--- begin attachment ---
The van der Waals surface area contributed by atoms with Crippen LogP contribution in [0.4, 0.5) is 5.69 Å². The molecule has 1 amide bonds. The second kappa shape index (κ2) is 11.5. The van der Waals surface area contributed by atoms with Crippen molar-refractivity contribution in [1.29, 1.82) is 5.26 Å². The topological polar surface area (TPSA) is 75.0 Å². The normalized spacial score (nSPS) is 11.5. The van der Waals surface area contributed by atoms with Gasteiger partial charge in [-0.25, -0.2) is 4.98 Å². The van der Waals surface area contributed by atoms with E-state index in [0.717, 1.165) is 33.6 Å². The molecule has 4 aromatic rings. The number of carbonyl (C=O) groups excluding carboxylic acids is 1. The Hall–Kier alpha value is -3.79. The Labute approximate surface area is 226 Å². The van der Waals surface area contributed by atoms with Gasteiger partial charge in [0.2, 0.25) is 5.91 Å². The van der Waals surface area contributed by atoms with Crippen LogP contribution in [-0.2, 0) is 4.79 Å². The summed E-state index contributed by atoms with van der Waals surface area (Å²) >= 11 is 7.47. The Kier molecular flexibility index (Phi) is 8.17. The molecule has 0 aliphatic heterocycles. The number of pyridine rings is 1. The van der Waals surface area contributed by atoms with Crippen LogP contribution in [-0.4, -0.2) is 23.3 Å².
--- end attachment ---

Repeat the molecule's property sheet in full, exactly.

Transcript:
The van der Waals surface area contributed by atoms with Crippen LogP contribution in [0.4, 0.5) is 5.69 Å². The molecule has 1 amide bonds. The second kappa shape index (κ2) is 11.5. The van der Waals surface area contributed by atoms with Crippen molar-refractivity contribution in [1.29, 1.82) is 5.26 Å². The topological polar surface area (TPSA) is 75.0 Å². The normalized spacial score (nSPS) is 11.5. The van der Waals surface area contributed by atoms with Gasteiger partial charge in [-0.25, -0.2) is 4.98 Å². The van der Waals surface area contributed by atoms with E-state index in [0.717, 1.165) is 33.6 Å². The molecule has 4 aromatic rings. The number of carbonyl (C=O) groups excluding carboxylic acids is 1. The Hall–Kier alpha value is -3.79. The Labute approximate surface area is 226 Å². The van der Waals surface area contributed by atoms with Gasteiger partial charge in [0.2, 0.25) is 5.91 Å². The van der Waals surface area contributed by atoms with Crippen LogP contribution in [-0.2, 0) is 4.79 Å². The summed E-state index contributed by atoms with van der Waals surface area (Å²) >= 11 is 7.47. The Kier molecular flexibility index (Phi) is 8.17. The molecule has 0 aliphatic heterocycles. The number of pyridine rings is 1. The van der Waals surface area contributed by atoms with Crippen LogP contribution in [-0.4, -0.2) is 23.3 Å².